A woman said to her:
—Take the child outside to get a breath of fresh air, why don’t you? Or give him to me; I’ll take him out if you’re not feeling up to it?
Nuwara didn’t respond, but someone sitting beside her whispered to her beneath the clamor of the crowd:
—Don’t do it. Never hand your child to another woman, she might put a spell on him. Envy rots out the hearts of jealous women.
Nuwara summoned all her strength and stepped out of the shack. She was barefoot. Manana followed her out, a pair of slippers in her hand.
—Put these slippers on. Don’t walk around in bare feet—it’s bad for you.
—I know that, Manana, but it’s warm out today.
Despite this retort, Nuwara did in fact put her feet into the slippers. She paced a little, cradling her baby. His weak cries had ceased now. She heard the instruments and singing start up again inside. She also heard the sound of stamping feet. A woman was sure to be dancing in there by now. She drew nearer to the door and looked in. It wasn’t a woman dancing, in fact, but the blind drummer. He was shaking his buttocks with abandon, but being careful not to transgress the space the women had made for him. The women were clapping and moving their heads to the beat. One of them got to her feet and started dancing in the corner of the shack. Another woman said to her:
—Get yourself into the middle so we can see you!
—I can’t dance with a man.
—Come on—he’s just a blind man, and on top of that he’s old!
—It’s shameful for a woman to dance with a man.
—Everything’s shameful to you city folk. Out in the sticks we always dance with men.
—I bet you do, you’re from Mansouria! Mansourians aren’t even shy of their own sons.
The woman from Mansouria got up and wove her way over and through various legs and feet and heads. She ended up in front of the blind man in the little clearing in the crowd, reached her arms up in the air, and started pounding her feet on the ground. Some of the women let out trills of encouragement. The blind man’s voice grew even louder, and his fingertips beat harder than ever on the little taarija under his arm. Even though it was almost completely concealed by the folds of his robe, its sharp sound was still clearly audible. The blind kamanja player assisted him by repeating the refrain of his song about love, and the harvest, and the woman who takes no interest in him because he’s a mere sharecropper. Nuwara felt hot urine leaking out of her. She considered this normal, so she put up with it. Like the other women, she in turn started moving her skinny and enervated body to the beat. Noticing her doing this, a woman was quick to tell her off:
—Don’t try to dance. It’s very hot. You’ll ruin your womb if you do that right now. Your husband is expecting more children from you. You come and sit down.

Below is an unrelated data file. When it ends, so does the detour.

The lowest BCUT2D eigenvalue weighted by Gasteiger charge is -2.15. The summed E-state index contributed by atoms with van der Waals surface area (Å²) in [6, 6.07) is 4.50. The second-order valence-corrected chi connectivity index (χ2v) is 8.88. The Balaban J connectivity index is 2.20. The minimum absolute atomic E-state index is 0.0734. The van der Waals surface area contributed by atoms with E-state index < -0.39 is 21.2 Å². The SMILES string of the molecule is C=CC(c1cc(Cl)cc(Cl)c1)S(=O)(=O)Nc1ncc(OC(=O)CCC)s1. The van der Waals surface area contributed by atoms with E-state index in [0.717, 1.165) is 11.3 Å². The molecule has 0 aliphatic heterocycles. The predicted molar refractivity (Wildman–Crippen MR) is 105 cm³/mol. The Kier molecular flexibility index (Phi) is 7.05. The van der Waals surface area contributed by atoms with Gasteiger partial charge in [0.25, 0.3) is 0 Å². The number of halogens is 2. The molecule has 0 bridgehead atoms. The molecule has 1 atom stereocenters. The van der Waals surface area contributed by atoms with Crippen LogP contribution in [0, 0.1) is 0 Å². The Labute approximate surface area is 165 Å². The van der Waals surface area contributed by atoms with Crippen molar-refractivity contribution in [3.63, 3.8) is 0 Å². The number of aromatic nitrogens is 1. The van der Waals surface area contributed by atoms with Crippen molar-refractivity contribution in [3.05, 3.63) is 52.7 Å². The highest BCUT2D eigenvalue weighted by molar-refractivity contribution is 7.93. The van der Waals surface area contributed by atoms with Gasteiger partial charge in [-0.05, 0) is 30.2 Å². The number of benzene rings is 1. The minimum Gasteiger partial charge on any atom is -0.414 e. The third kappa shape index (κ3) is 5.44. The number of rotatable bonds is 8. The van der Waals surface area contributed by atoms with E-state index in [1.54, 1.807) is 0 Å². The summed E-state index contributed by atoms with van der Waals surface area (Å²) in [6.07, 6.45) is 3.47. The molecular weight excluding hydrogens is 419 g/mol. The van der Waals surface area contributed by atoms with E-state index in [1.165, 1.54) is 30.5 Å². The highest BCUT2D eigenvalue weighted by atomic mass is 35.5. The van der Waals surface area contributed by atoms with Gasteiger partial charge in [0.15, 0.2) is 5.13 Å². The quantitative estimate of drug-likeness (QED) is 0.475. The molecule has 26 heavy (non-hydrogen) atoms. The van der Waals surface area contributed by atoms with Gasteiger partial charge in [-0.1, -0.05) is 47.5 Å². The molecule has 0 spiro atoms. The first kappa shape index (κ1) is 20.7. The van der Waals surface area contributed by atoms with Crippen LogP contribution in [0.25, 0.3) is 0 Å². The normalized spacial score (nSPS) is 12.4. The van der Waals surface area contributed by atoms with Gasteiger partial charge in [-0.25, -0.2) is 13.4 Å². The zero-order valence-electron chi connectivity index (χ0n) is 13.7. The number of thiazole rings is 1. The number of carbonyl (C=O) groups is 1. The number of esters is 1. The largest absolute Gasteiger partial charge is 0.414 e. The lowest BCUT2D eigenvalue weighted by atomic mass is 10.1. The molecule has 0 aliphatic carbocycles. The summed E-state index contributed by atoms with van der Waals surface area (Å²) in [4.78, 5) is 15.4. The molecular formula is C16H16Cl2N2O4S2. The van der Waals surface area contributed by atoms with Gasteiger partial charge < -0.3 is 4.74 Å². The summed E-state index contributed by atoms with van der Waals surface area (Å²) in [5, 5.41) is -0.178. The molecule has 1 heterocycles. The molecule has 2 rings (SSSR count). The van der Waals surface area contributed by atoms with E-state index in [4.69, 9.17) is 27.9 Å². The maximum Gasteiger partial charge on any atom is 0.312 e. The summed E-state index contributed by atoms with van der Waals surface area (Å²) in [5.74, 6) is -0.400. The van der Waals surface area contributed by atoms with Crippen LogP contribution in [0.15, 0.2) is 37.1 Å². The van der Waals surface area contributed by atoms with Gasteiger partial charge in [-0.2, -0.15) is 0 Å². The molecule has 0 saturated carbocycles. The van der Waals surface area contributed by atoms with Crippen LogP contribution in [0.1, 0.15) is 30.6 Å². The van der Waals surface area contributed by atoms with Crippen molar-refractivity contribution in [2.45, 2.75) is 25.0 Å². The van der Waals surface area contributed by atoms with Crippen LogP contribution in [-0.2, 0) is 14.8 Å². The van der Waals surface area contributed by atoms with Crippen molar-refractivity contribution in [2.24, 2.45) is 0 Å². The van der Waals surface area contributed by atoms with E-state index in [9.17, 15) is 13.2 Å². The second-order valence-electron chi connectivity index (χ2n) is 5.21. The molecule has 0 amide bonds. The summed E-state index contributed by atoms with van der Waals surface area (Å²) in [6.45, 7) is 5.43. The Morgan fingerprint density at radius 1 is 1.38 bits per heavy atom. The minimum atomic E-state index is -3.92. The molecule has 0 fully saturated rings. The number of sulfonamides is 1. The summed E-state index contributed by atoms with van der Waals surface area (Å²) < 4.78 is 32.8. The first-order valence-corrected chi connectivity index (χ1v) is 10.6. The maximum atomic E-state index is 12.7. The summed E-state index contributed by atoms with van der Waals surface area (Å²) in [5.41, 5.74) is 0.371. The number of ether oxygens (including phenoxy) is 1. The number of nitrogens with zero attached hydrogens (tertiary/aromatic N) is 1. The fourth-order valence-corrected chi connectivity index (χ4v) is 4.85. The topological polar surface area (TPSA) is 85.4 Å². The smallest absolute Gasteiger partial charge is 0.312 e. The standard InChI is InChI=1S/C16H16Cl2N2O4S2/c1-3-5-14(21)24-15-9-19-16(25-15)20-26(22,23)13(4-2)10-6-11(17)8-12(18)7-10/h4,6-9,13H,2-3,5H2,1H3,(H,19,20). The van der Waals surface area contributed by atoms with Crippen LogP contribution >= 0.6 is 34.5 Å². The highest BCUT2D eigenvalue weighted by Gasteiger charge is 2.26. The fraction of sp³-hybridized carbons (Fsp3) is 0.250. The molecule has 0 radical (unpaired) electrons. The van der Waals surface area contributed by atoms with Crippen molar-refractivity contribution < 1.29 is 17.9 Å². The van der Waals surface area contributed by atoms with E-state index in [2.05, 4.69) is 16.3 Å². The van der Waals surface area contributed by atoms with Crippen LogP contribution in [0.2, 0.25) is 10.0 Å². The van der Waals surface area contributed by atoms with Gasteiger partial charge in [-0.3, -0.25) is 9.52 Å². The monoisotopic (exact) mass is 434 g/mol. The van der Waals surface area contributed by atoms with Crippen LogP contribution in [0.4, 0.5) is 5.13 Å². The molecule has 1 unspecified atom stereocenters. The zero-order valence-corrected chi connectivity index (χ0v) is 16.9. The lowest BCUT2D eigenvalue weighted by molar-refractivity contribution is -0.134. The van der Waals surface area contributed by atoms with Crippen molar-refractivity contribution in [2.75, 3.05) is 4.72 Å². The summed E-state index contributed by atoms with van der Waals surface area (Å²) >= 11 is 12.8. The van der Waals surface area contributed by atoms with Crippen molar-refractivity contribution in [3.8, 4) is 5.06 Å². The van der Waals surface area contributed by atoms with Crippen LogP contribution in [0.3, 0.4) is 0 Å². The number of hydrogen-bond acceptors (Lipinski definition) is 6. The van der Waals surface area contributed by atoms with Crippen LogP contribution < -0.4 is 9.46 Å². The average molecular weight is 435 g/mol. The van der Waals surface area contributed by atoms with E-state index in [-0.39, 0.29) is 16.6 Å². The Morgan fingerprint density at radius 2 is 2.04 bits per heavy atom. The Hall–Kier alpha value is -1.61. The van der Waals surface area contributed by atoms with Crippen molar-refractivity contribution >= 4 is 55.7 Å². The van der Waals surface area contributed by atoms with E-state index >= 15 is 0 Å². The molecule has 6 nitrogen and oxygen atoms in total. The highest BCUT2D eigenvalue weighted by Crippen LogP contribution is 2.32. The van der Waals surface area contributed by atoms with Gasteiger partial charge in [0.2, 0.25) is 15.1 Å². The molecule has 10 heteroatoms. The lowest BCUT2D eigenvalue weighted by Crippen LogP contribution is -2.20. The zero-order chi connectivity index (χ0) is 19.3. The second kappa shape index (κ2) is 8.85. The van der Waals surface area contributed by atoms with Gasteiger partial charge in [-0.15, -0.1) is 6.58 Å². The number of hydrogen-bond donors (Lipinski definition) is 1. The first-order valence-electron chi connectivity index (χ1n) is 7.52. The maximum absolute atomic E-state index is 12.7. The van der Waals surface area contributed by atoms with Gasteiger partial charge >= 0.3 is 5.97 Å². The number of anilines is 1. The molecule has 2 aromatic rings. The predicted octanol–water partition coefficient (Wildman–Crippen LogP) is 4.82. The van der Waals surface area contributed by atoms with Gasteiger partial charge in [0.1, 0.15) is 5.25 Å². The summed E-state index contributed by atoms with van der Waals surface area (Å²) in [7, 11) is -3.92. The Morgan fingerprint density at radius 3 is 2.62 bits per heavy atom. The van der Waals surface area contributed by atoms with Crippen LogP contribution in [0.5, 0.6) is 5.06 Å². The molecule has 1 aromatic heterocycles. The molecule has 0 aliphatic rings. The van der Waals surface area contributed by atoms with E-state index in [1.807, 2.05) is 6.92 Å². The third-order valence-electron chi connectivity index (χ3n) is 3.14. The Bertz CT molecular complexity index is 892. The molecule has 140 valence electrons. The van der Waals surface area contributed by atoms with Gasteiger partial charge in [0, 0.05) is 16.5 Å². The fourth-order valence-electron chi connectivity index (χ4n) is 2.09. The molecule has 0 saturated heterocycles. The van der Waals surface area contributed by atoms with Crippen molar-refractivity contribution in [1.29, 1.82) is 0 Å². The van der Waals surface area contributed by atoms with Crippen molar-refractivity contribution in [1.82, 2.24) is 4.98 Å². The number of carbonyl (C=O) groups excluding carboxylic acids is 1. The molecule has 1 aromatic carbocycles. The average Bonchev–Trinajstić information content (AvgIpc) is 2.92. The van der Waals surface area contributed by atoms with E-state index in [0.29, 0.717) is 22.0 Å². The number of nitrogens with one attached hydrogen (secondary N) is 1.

Nuwara sat in the doorway. The woman from Mansouria was still dancing, the blind man leaning in close over her haunches. Some kind of frenzied state had come over him, and he was beating violently on his taarija, his hoarse voice booming so loud now that it carried far beyond the confines of the shack. Another woman got to her feet and began dancing, having shed her gaudy headscarf and bared her frizzy hair. She threw the scarf into another woman’s lap and carried on dancing right where she’d been sitting. Another of the blind men, who wore dark glasses, stood up and made for the little clearing in the middle of the shack. He trampled the whole area like a billy goat and started dancing with the Mansourian woman and the taarija player, repeating the song’s refrain, but his singing voice was more like a howl. That same tune was being chorused now by other mouths, the mouths of women who could see and men who could not.
A woman near the doorway said to Nuwara:
—I bet your husband will be drinking two bottles of wine tonight, right?
—He doesn’t drink anymore, actually. He’s taken up weed instead. Kif is cheaper, sister.
—Aha! Just like my husband! But kif makes a man lazy, and it stops him from performing as a man should.
—Of course, if the woman doesn’t know how to milk the bull. I mean, if she’s past her prime. But I’m still young, and I could easily milk even an eighty-year-old bull.
—Good for you, sister. Plus, Si Ahmed seems like a virile man with real stamina. And this strong little baby man on your lap will surely take after his father in that regard.
—Only God knows the future.
She began to rock the baby, bundled snug in layers of cloth, looking down into his face. Then she kissed the fold of cloth above his head as she said:
—These days the virile man is the man who knows how to read. I hope this little one learns to do that, so that he can get qualifications.
—You’re right. But that’s if they don’t expel him from school. They chased all my kids out of there.
—Shakiko! (And she knocked on the wood of the shack and spat on the earth).
The woman said:
—A thousand and one shakikos. But it’s the government!
Nuwara didn’t hear her last comment over the ululations rending the air and the voices raised in conversation and in song. She felt triumphant: she’d really shut mouths. The only thing missing was a barbecue with ribs grilling on it! But still, life was a long and wide road… the next child’s Seventh would go on for seven whole days and seven whole nights.
Ahmed had told Nuwara:
—If my first wife hadn’t been infertile, I would never have divorced her. You’ll birth children, and so whatever you want will be yours.
—Don’t you love me? You only married me so I could bear your children?
—I never said that! I really and truly want you.